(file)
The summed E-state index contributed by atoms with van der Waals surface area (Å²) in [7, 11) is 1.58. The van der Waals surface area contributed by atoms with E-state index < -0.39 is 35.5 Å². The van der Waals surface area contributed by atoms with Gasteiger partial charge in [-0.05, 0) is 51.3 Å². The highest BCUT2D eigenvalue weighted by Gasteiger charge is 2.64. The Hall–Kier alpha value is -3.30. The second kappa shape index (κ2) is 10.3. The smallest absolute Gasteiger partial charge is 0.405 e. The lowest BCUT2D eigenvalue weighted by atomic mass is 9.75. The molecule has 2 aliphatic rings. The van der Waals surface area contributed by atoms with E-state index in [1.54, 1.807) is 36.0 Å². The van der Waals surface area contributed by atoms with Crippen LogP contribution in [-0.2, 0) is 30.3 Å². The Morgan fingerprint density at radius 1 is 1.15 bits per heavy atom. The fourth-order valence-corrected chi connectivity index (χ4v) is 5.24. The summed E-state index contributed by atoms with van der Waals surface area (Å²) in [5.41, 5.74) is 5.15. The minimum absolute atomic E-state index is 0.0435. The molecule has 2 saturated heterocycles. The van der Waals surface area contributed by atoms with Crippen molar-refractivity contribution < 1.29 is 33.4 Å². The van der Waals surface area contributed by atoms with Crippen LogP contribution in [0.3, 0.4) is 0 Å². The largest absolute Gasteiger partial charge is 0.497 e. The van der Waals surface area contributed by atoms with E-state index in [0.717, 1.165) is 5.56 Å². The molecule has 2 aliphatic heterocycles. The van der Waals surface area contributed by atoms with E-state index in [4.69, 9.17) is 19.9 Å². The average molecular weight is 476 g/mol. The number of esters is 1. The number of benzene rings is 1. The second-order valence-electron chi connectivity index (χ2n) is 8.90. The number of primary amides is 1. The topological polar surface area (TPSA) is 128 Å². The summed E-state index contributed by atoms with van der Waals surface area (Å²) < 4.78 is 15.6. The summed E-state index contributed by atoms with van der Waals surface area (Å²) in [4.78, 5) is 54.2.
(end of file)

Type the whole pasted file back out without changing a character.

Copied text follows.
The summed E-state index contributed by atoms with van der Waals surface area (Å²) in [7, 11) is 1.58. The van der Waals surface area contributed by atoms with E-state index < -0.39 is 35.5 Å². The van der Waals surface area contributed by atoms with Gasteiger partial charge in [-0.05, 0) is 51.3 Å². The highest BCUT2D eigenvalue weighted by Gasteiger charge is 2.64. The Hall–Kier alpha value is -3.30. The second kappa shape index (κ2) is 10.3. The smallest absolute Gasteiger partial charge is 0.405 e. The lowest BCUT2D eigenvalue weighted by atomic mass is 9.75. The molecule has 2 aliphatic rings. The van der Waals surface area contributed by atoms with E-state index in [1.54, 1.807) is 36.0 Å². The van der Waals surface area contributed by atoms with Crippen LogP contribution in [-0.2, 0) is 30.3 Å². The Morgan fingerprint density at radius 1 is 1.15 bits per heavy atom. The fourth-order valence-corrected chi connectivity index (χ4v) is 5.24. The summed E-state index contributed by atoms with van der Waals surface area (Å²) in [5.41, 5.74) is 5.15. The minimum absolute atomic E-state index is 0.0435. The molecule has 2 saturated heterocycles. The van der Waals surface area contributed by atoms with Crippen molar-refractivity contribution < 1.29 is 33.4 Å². The van der Waals surface area contributed by atoms with Crippen LogP contribution in [0.3, 0.4) is 0 Å². The largest absolute Gasteiger partial charge is 0.497 e. The van der Waals surface area contributed by atoms with E-state index in [0.717, 1.165) is 5.56 Å². The molecule has 2 aliphatic heterocycles. The van der Waals surface area contributed by atoms with E-state index in [4.69, 9.17) is 19.9 Å². The average molecular weight is 476 g/mol. The number of esters is 1. The number of benzene rings is 1. The second-order valence-electron chi connectivity index (χ2n) is 8.90. The number of primary amides is 1. The topological polar surface area (TPSA) is 128 Å². The summed E-state index contributed by atoms with van der Waals surface area (Å²) < 4.78 is 15.6. The summed E-state index contributed by atoms with van der Waals surface area (Å²) in [4.78, 5) is 54.2.